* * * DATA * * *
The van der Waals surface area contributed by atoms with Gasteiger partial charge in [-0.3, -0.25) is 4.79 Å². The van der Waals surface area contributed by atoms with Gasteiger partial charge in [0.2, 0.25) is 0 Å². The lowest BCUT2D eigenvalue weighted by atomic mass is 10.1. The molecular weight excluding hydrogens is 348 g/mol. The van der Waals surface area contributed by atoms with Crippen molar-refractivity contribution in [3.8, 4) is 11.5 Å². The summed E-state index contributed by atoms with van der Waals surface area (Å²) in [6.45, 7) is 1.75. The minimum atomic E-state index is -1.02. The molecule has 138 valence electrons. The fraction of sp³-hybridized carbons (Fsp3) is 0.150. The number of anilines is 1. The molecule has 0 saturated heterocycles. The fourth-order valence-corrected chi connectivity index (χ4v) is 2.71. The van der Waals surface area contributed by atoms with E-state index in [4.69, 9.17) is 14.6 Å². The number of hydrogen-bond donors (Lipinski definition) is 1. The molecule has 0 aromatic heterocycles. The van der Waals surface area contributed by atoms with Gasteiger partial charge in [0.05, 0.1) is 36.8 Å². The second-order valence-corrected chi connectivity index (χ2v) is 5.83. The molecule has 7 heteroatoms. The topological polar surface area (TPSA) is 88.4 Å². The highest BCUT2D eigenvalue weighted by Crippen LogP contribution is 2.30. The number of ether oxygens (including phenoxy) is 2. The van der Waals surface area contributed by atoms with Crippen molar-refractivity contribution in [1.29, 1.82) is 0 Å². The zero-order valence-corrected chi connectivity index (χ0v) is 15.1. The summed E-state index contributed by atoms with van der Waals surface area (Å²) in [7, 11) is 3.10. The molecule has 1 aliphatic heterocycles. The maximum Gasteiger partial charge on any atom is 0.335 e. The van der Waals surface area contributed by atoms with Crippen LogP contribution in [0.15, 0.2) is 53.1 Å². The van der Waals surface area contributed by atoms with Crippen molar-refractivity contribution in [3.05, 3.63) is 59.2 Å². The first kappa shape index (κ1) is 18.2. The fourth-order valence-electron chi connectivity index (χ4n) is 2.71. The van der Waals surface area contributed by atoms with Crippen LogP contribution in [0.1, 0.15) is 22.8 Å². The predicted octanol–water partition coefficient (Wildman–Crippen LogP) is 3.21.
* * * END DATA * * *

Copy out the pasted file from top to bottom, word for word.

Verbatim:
The van der Waals surface area contributed by atoms with Gasteiger partial charge in [-0.3, -0.25) is 4.79 Å². The van der Waals surface area contributed by atoms with Gasteiger partial charge in [0.2, 0.25) is 0 Å². The lowest BCUT2D eigenvalue weighted by atomic mass is 10.1. The molecular weight excluding hydrogens is 348 g/mol. The van der Waals surface area contributed by atoms with Crippen molar-refractivity contribution in [3.8, 4) is 11.5 Å². The summed E-state index contributed by atoms with van der Waals surface area (Å²) in [6.45, 7) is 1.75. The minimum atomic E-state index is -1.02. The molecule has 138 valence electrons. The fraction of sp³-hybridized carbons (Fsp3) is 0.150. The number of anilines is 1. The molecule has 0 saturated heterocycles. The fourth-order valence-corrected chi connectivity index (χ4v) is 2.71. The van der Waals surface area contributed by atoms with E-state index in [4.69, 9.17) is 14.6 Å². The number of hydrogen-bond donors (Lipinski definition) is 1. The molecule has 0 aromatic heterocycles. The van der Waals surface area contributed by atoms with Gasteiger partial charge in [0.05, 0.1) is 36.8 Å². The second-order valence-corrected chi connectivity index (χ2v) is 5.83. The molecule has 7 heteroatoms. The topological polar surface area (TPSA) is 88.4 Å². The highest BCUT2D eigenvalue weighted by Crippen LogP contribution is 2.30. The number of ether oxygens (including phenoxy) is 2. The van der Waals surface area contributed by atoms with Crippen molar-refractivity contribution in [1.29, 1.82) is 0 Å². The zero-order valence-corrected chi connectivity index (χ0v) is 15.1. The summed E-state index contributed by atoms with van der Waals surface area (Å²) in [7, 11) is 3.10. The molecule has 1 aliphatic heterocycles. The maximum Gasteiger partial charge on any atom is 0.335 e. The van der Waals surface area contributed by atoms with Crippen LogP contribution in [0.15, 0.2) is 53.1 Å². The van der Waals surface area contributed by atoms with Crippen molar-refractivity contribution in [3.05, 3.63) is 59.2 Å². The first kappa shape index (κ1) is 18.2. The fourth-order valence-electron chi connectivity index (χ4n) is 2.71. The van der Waals surface area contributed by atoms with Crippen LogP contribution in [0.1, 0.15) is 22.8 Å². The predicted octanol–water partition coefficient (Wildman–Crippen LogP) is 3.21.